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Thread: How Quickly Can Nep Seeds Germinate?

  1. #9
    Cthulhu138's Avatar
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    About a week and a half is the record for me. 3-4 weeks being the average.

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    BS Bulldozer SubRosa's Avatar
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    Hmmmmmm........... I sowed the seeds from Andrew's giveaway, which I presume were extremely fresh on the 12th, and yesterday I noticed a few little green thread-like things starting to grow. I thought it must be some moss but now I'm not so sure. I'll get as good a pic as I can with my phone later today.
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    Whimgrinder's Avatar
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    What Nepenthes seeds look like newly germinated:http://nitrogenseekers.wordpress.com...d-germinating/

    If you are seeing seedlings of some sort appearing in under 3 weeks (usually, 4-6 weeks is much more likely) then you may be seeing weed seeds germinating. Compare with my photos, above.
    Last edited by Whimgrinder; 08-24-2014 at 07:53 AM.

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    very good pics there Paul!
    I know well how hard they are to photograph at that size

  5. #13
    Red Lowii's Avatar
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    I've never had germination faster than 3months, but I only really started playing around with seed germination relatively recently. My conditions are not ideal by any stretch, basically just use ambient light and food containers with sphagnum/perlite. One of the overseas growers managed to beat me in the germination game (25days from sowing)with my own seed! So i think conditions play a big role here and it seems like artificial lighting can really speed things up.

    Just for fun I thought I'd show off some pics of a recent complex hybrid I made:

    My first relatively 'successful' complex hybrid, and by relatively I mean 12 germinated from roughly 1500+ seed (1/2 of the pods on the flower spike)!

    Which from what I hear and have seen is quite common for complex hybrids, especially ones with 5 parents species and a double dose of N.ventricosa

    I started the process of pollination in August 2013 and since it's been a full year, I've got some pics to show of how things developed.

    It took around 4months for the first seedlings to come up and now a full year on I just had another recent germination, my 12th one.

    Pods just beginning to open and you can see the yellow pollen being used


    Both parent flowers side by side


    Pods fully opened and pollinated


    Swelling up a little


    Pods swelling and still green


    Pods browned up, about 2 weeks from ripening and the tips blackening


    Cutting off the pods one by one


    Pitchers from both parents:


    And here's what I have at the moment

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    Its like a family album!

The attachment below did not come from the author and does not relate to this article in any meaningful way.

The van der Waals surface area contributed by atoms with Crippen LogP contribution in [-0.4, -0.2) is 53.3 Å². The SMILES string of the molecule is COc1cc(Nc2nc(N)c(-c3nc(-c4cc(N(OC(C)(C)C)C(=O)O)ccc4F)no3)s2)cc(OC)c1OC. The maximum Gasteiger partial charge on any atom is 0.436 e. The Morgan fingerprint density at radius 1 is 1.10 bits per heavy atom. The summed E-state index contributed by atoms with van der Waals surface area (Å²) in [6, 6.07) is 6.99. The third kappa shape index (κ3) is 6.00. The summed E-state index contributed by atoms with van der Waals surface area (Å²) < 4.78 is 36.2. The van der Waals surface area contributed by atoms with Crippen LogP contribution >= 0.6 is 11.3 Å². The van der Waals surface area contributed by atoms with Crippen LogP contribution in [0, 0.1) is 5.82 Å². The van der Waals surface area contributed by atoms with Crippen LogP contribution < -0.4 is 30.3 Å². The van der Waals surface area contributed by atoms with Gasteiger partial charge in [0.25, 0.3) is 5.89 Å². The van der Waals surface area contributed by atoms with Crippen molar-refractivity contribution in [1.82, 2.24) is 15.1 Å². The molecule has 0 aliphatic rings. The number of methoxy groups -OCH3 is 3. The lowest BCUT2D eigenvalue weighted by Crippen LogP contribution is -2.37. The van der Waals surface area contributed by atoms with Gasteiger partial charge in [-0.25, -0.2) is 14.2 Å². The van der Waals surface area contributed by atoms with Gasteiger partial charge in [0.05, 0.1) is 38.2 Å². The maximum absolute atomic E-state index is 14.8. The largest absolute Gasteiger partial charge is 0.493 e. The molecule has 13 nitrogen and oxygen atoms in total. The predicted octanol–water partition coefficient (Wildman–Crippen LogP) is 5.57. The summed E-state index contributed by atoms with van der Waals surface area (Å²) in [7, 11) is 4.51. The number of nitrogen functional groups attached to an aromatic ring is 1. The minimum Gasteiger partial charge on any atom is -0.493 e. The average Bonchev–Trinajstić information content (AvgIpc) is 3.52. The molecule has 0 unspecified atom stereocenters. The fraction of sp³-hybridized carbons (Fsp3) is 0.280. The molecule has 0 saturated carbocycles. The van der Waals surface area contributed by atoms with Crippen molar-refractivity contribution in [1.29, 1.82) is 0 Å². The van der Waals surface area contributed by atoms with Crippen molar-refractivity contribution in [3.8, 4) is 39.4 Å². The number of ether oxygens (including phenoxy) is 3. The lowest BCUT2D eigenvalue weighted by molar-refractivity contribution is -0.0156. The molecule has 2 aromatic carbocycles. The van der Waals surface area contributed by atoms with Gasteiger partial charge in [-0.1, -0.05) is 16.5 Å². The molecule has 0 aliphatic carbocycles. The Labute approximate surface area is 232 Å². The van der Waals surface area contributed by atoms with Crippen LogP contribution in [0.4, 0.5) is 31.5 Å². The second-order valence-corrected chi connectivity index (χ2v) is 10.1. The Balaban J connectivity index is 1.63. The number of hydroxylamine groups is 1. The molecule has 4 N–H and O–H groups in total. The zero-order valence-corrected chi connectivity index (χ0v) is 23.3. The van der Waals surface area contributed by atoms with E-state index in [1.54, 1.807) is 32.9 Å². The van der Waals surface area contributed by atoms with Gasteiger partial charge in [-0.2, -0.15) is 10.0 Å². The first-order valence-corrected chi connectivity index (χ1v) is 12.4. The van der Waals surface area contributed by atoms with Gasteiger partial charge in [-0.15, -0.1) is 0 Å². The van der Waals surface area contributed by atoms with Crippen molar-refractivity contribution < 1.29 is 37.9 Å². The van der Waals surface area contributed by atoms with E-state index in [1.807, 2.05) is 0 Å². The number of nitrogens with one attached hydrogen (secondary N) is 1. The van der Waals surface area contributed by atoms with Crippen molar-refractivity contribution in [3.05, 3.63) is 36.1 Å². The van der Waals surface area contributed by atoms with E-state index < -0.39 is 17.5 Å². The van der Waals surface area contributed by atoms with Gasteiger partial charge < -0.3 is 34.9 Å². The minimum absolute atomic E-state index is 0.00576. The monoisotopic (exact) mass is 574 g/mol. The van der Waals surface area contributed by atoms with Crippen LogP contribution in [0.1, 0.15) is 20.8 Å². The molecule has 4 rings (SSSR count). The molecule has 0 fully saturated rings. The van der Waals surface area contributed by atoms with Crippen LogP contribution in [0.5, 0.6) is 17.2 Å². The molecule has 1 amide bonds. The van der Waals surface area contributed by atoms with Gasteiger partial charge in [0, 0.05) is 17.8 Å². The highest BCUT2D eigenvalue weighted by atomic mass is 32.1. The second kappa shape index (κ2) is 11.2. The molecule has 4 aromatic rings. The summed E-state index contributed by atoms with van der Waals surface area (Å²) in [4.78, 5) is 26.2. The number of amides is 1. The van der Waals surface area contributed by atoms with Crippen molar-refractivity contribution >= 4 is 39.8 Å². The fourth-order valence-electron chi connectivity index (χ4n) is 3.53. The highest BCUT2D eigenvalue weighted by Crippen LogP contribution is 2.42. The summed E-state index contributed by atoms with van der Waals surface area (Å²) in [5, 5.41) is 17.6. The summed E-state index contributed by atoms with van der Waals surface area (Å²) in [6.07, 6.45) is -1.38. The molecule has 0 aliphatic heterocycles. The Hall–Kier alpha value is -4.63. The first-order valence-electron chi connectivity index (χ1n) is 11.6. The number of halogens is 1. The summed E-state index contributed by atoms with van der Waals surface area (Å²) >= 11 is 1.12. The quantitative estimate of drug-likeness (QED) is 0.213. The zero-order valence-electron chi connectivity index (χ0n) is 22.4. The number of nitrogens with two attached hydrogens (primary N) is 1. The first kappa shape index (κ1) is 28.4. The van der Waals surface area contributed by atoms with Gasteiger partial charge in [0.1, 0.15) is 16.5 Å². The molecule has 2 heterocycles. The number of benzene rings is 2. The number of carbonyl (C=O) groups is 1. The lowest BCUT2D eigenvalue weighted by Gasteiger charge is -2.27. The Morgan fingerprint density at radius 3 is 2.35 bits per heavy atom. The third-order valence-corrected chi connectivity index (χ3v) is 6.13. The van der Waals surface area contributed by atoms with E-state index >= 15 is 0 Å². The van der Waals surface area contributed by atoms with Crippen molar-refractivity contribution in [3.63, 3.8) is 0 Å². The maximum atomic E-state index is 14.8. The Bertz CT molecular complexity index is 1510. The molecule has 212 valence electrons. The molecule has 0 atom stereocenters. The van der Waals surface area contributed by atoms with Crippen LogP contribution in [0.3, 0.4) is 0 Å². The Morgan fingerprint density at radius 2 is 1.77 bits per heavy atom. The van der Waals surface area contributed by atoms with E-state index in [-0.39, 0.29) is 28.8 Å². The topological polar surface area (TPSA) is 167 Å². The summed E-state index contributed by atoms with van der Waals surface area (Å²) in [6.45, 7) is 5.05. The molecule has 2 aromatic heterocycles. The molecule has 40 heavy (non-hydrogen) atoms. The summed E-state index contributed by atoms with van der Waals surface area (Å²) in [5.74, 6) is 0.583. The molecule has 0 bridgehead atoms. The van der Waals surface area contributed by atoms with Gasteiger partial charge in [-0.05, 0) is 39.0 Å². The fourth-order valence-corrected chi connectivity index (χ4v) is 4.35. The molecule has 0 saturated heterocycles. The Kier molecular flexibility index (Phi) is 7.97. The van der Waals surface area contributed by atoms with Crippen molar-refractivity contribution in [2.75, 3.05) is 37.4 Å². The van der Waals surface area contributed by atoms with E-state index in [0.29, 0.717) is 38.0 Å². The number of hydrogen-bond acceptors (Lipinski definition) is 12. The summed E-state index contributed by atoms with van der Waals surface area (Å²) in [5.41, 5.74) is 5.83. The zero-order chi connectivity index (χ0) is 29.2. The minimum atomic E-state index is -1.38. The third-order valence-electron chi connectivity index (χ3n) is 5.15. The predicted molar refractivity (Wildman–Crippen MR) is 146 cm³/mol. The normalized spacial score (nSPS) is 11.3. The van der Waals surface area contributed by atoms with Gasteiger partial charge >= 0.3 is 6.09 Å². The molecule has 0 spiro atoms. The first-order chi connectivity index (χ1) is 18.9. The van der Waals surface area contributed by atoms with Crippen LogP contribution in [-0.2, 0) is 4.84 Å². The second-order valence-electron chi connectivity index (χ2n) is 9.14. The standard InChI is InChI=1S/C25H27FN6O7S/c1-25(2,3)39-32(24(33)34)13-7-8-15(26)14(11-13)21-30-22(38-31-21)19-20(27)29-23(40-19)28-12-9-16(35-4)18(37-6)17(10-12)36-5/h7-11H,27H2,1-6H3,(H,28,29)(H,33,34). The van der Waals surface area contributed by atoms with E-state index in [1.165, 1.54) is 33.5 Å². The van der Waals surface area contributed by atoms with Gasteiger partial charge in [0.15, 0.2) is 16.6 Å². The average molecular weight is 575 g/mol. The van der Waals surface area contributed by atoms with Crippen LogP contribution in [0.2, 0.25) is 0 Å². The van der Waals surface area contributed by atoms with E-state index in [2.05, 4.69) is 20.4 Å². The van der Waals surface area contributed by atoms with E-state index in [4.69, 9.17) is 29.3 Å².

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    Whimgrinder's Avatar
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    Marc, you have brought up a couple of valuable points; climate conditions play a role in germination speed (and possibly percentage of seeds that germinate), and some hybrid seed lots have less than 1% germination rates - even those that appear to produce huge numbers of viable embryos. (This mirrors my experience, anyway) I have had some seed recipients achieve germination weeks before I got any, and vice versa. Temperature seems to play a significant role: warmer conditions bring about germination sooner. (Not surprising.)

    I recently harvested a few crosses from N. Helen (From BE; spathulata X spectabilis, select clone, female) and it appeared that almost every seed contained a fat (and presumably viable) embryo. Well, six weeks from sowing there has been some germination of these crosses, but at a rate of less than 1%, much to my surprise. Of course its always possible there will be a rush of new germinations in the weeks ahead, but I have a feeling that is unlikely.

    With complex hybrids, results can (and often are) unpredictable.
    Last edited by Whimgrinder; 09-04-2014 at 07:21 AM.

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    PsychoSarah's Avatar
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    Quote Originally Posted by Whimgrinder View Post
    Marc, you have brought up a couple of valuable points; climate conditions play a role in germination speed (and possibly percentage of seeds that germinate), and some hybrid seed lots have less than 1% germination rates - even those that appear to produce huge numbers of viable embryos. (This mirrors my experience, anyway) I have had some seed recipients achieve germination weeks before I got any, and vice versa. Temperature seems to play a significant role: warmer conditions bring about germination sooner. (Not surprising.)

    I recently harvested a few crosses from N. Helen (From BE; spathulata X spectabilis, select clone, female) and it appeared that almost every seed contained a fat (and presumably viable) embryo. Well, six weeks from sowing there has been some germination of these crosses, but at a rate of less than 1%, much to my surprise. Of course its always possible there will be a rush of new germinations in the weeks ahead, but I have a feeling that is unlikely.

    With complex hybrids, results can (and often are) unpredictable.
    Well, it explains why you don't see many complex crosses beyond 4 or 5 different nepenthes species in the lineage
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